He had us start off by attaching one ski, and “ski-hopping” about 10 feet forward, and he taught us how to turn around. Then we tried with the other ski. Then both skis. Then about 20 feet forward and back. Then we moved a little bit up a gentle slope and started skiing “down the hill” (no more than 20 feet and it was about as sloped as a curb ramp from a sidewalk) and then turning with momentum.  Basic exercises, but they helped us learn how long our skis are, and some of the basics that we’d be using a little later.

Now it was time to head up the gondola, and start doing a little more.  As we were making our way over to the gondola, I became the first person in the class to fall … wiped out on level ground. Not sure exactly what happened.  One ski popped off. Dan said to just go ahead and take the other one off, because I’d have to take them off for the gondola anyways. As we got in line for the gondola, the staffers zapped us with an RFID scanner that read the lift tickets in our pocket, without needing to take them out. (Growing up, I had always seen classmates and friends with lift tickets hanging from their zipper, I feel like the RFID is a nice upgrade on that)

At the top of the gondola was a “beginners area” (Not really even a bunny slope) that featured a nice wide, gently sloping area (maybe 10%-12% grade?) which is used by all the lessons going on.  There are also 2 “Magic Carpets”, which is basically a conveyor belt that you ski onto and it’ll take you back to the top of the slope.

We spent a little bit of time near the “short” magic carpet, learning to do a “snowplow” stop, and short turns.  Then, we moved onto the “longer” carpet, and spent some time doing S-turns.  By this time, my left foot was bothering me a little, particularly in the arch. I asked Dan if he had any suggestions, and he said to unbuckle the middle buckle on my left boot.  Slight relief, but not really much.

Finally, after about an hour of this, we were ready to start going down an actual hill.  If we kept going just a little bit past the bottom of the long carpet, we would come to an actual hill, with a few different paths we could take.  We started out and made a wide sweep, into a flatter area, stopped for a moment to let everyone catch up, and then continued winding our way down the mountain.  At the bottom, Dan said that we were now ready to learn one of the most challenging techniques known to skiers – the chair lift.  There is a small lift that goes from the bottom of the “Buckaroo Bowl” back up to the area where we were, near the bottom of the long carpet.

Turns out the chair lift wasn’t that difficult.  We made another run, this time not stopping as much, and then repeated. I think we went down the hill and back up 4 or 5 times, and then it was time to break for lunch.  My thighs were burning.

We got to the bottom of the hill, took off our skis, left them in a rack, and I realized that I could barely walk. It was going to be very nice to sit down for a little bit.  I also realized that I was a bit dehydrated.  At the restaurant, I got chicken tenders and fries, plus a bottle of gatorade, and several cups of water. The gatorade was gone in about 30 seconds, and I think I probably drank 6 or 7 glasses of water.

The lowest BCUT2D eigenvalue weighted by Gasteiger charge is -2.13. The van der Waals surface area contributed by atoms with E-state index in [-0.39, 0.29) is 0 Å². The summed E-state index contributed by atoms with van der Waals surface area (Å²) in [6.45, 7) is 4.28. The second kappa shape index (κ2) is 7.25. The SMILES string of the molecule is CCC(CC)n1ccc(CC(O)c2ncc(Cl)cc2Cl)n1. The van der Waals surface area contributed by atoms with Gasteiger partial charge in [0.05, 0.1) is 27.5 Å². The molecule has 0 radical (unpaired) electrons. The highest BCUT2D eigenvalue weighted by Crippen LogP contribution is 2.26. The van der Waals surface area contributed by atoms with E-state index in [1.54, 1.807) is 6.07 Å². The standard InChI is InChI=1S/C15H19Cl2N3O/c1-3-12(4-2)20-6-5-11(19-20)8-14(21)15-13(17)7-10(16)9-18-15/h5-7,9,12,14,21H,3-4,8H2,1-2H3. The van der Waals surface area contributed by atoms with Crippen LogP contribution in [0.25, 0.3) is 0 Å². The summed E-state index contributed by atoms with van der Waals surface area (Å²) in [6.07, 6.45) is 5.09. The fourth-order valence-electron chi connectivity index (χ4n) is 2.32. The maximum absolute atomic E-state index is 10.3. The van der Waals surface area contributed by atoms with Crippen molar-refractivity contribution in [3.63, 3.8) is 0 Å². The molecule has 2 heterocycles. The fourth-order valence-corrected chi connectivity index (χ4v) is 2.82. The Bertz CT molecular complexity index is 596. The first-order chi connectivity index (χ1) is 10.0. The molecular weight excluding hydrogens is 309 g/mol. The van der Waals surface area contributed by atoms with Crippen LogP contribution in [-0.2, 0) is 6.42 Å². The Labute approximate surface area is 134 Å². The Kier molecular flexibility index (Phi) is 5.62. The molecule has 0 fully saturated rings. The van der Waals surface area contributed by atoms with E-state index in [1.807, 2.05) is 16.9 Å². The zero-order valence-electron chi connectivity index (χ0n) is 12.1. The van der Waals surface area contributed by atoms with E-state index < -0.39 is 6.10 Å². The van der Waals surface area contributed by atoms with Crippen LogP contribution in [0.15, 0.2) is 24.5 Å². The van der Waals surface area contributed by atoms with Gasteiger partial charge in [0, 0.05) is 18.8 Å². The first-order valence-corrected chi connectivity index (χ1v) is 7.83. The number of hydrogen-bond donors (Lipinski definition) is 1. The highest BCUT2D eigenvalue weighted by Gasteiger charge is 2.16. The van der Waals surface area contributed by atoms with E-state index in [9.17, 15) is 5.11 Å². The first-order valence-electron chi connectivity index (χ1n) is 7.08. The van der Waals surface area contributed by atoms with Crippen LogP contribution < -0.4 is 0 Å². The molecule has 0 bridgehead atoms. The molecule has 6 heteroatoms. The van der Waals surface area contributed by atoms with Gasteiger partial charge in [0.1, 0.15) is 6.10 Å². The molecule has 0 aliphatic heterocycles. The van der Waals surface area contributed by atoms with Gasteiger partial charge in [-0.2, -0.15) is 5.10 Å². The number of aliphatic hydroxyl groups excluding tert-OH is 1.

After lunch, I was still feeling pretty beat. Tracy and I talked about it, and decided that we’d split off from the class and do our own thing. For me, my thing was “sit in the restaurant because I could barely move”. Tracy wanted to do 1 more run, so she went back out, and I stayed inside and waited.

20 minutes later, she came back, and agreed that she was done for the day.

We went back to the ski rental place, and turned in our equipment … boy was it nice to have real shoes on again!  We looked at our watch – 2:30 – and decided to stay in the village for a little while longer.  We sat down in some comfy chairs near an outdoor fireplace and watched kids skate around the ice rink a little bit.

One thing that’s apparently unique to Beaver Creek is that every day at 3pm, the staff put on chef jackets, and wander around the village and the base of the mountain and hand out free cookies.  We found someone with cookies, and each got one. They were still slightly warm from the oven, and tasted very good.

After our cookies, we got back on the bus and headed back towards our hotel.  At that point, we decided it would be a good time to hit the hot tub … We went to our room, peeled off all our layers, and got bathing suits. I looked at my feet … Both of my big toes had a bruise under the nail, most likely from boots that were too tight. (Side note – it’s now 1/27, and the bruises still haven’t gone away).  We spent about half an hour in the hot tub, then returned to our room, showered, and lounged around for a little bit (I don’t remember if we laid down, or just sat on the couch, turned on the fire, and watched TV).

I also called my brother, Daniel, to see if he and his wife Jennifer would like to meet up for dinner.  They live in Vail, and due to our travel schedule, and Daniel’s work schedule, this was the first chance we would have to see them. Turns out Jennifer was at work, teaching a dance class in Avon, and would be done around 7.  We made arrangements for her to pick us up, and we went to a Mexican restaurant that they liked.  It was good, although my fajitas were a bit under-seasoned, and they didn’t come with any lettuce.

After dinner, we went over to Daniel and Jennifer’s apartment for a little while and sat around talking. Daniel and Jennifer both work for Vail Resorts – Daniel is a snowmaker, and Jennifer works as a ticket office supervisor. They had a few coupons for reduced price lift tickets, and we took some, so we could go skiing again another day.

Daniel gave us a ride back to Avon, and we went to bed pretty much as soon as we got back.